Yes, and I will continue to rejoice, for I know that through your prayers and God’s provision of the Spirit of Jesus Christ what has happened to me will turn out for my deliverance. I eagerly expect and hope that I will in no way be ashamed, but will have sufficient courage so that now as always Christ will be exalted in my body, whether by life or by death. For to me, to live is Christ and to die is gain. If I am to go on living in the body, this will mean fruitful labor for me. Yet what shall I choose? I do not know! I am torn between the two: I desire to depart and be with Christ, which is better by far; but it is more necessary for you that I remain in the body. Convinced of this, I know that I will remain, and I will continue with all of you for your progress and joy in the faith, so that through my being with you again your boasting in Christ Jesus will abound on account of me.
Have you ever wanted to see what real faith looks like? Read this passage!
As he waits for his trial, knowing fully that the likely verdict will be death, he believes that his situation will result in his deliverance; either way. He believes that even should he die, that he will not be “ashamed” and that he will have the courage to exalt Christ in his body. You can see the connection he makes between “ashamed” on the one hand and “courage” on the other. If he is sentenced to die, he will walk to the execution with his head held high as one who is looking forward to being with Christ.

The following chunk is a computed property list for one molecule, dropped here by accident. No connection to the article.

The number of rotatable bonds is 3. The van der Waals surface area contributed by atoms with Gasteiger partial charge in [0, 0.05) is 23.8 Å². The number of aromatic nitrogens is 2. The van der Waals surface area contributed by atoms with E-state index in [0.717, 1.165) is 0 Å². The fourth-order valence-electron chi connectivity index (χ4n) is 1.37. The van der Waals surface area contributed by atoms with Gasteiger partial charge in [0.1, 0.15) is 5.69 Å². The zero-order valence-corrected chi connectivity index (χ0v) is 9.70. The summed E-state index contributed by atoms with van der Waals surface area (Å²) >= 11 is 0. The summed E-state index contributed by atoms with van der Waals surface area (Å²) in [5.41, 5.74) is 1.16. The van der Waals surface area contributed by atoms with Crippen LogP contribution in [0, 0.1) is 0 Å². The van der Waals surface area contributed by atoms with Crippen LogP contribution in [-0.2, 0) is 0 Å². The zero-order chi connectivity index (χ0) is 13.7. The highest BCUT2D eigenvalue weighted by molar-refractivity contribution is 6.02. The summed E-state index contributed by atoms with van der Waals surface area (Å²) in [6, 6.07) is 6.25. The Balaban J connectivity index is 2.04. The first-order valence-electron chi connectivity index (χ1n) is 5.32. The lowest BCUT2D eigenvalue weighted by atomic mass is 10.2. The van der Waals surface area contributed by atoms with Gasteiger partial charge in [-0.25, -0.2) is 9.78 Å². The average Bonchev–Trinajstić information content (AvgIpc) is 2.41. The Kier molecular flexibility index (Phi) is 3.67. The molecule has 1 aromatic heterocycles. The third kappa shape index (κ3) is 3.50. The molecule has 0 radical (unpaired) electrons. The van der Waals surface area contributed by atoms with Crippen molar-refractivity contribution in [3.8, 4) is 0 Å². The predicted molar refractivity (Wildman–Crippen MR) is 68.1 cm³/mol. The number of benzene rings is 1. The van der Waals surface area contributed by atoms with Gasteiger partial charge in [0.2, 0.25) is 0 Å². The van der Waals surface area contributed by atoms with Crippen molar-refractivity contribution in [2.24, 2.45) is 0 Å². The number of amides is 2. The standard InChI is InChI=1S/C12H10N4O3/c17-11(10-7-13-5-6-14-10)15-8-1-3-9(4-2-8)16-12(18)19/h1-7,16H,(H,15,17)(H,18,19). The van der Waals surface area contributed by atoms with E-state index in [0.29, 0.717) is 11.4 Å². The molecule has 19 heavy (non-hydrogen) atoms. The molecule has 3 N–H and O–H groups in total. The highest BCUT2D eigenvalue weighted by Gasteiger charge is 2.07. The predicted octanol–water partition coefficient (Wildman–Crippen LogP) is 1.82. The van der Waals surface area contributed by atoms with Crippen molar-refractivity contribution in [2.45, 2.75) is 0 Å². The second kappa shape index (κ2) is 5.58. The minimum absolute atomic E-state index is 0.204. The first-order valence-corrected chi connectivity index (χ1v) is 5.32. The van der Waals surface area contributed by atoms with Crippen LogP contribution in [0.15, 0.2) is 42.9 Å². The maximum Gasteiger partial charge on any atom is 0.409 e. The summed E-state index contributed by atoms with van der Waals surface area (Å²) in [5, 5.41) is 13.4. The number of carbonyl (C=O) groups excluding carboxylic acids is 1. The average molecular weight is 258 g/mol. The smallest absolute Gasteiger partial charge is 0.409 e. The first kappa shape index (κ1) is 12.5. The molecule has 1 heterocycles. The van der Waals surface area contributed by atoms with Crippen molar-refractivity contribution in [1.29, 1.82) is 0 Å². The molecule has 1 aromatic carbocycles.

Then comes that famous verse, verse 21: For to me, to live is Christ and to die is gain.
Just look at what troubles him; he is having a hard time deciding which is better; life or death. If he lives on in the body, he will have much work to do for the cause of Christ, but if he is to die in the body, he will be with Christ. What a choice! He would rather be with Christ and away from this life, and yet he seems to think that maybe it would be better for everyone else if he remains alive a while longer so that he may continue to mentor them in the faith.
Let’s think about this, pray about this and reflect. This was no hypothetical question for Paul; it was very real. What was his primary concern? It was to continue the glorious work of Christ here on earth so that many would come to salvation. Paul was 100% motivated by God’s purpose. How does this strike you?
How does this strike me? To be honest about it, it’s a little embarrassing. How often do I think I need a “break”? How often do I hesitate because I don’t want to tick anybody off, or because I don’t want to look foolish…? Could I look death square in the eye and not blink?
I’ll get back to you on that.
Yes, dear reader, this passage is one for deep reflection and self-examination. Here’s the question to ask:
“Is God speaking to me in this text?”